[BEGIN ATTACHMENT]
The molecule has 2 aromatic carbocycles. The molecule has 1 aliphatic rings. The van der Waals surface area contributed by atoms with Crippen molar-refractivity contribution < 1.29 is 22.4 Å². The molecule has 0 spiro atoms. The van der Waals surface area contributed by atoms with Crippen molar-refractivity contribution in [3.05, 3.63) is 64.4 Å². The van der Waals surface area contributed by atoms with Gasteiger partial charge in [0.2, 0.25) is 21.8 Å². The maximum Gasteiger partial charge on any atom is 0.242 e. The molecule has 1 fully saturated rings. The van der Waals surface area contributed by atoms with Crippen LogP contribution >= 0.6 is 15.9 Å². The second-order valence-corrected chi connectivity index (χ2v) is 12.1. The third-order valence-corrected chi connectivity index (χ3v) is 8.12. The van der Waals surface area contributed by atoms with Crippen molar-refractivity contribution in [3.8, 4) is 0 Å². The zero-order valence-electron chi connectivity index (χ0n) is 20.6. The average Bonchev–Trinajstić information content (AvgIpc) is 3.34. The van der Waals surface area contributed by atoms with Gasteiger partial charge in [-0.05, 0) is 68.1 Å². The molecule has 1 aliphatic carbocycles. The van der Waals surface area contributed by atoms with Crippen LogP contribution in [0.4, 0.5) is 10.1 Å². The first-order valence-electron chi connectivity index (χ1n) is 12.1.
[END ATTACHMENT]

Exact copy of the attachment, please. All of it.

The molecule has 2 aromatic carbocycles. The molecule has 1 aliphatic rings. The van der Waals surface area contributed by atoms with Crippen molar-refractivity contribution < 1.29 is 22.4 Å². The molecule has 0 spiro atoms. The van der Waals surface area contributed by atoms with Crippen molar-refractivity contribution in [3.05, 3.63) is 64.4 Å². The van der Waals surface area contributed by atoms with Gasteiger partial charge in [0.2, 0.25) is 21.8 Å². The maximum Gasteiger partial charge on any atom is 0.242 e. The molecule has 1 fully saturated rings. The van der Waals surface area contributed by atoms with Crippen LogP contribution >= 0.6 is 15.9 Å². The second-order valence-corrected chi connectivity index (χ2v) is 12.1. The third-order valence-corrected chi connectivity index (χ3v) is 8.12. The van der Waals surface area contributed by atoms with Crippen molar-refractivity contribution in [3.8, 4) is 0 Å². The zero-order valence-electron chi connectivity index (χ0n) is 20.6. The average Bonchev–Trinajstić information content (AvgIpc) is 3.34. The van der Waals surface area contributed by atoms with Gasteiger partial charge in [-0.05, 0) is 68.1 Å². The molecule has 1 aliphatic carbocycles. The van der Waals surface area contributed by atoms with Crippen LogP contribution in [0.4, 0.5) is 10.1 Å². The first-order valence-electron chi connectivity index (χ1n) is 12.1.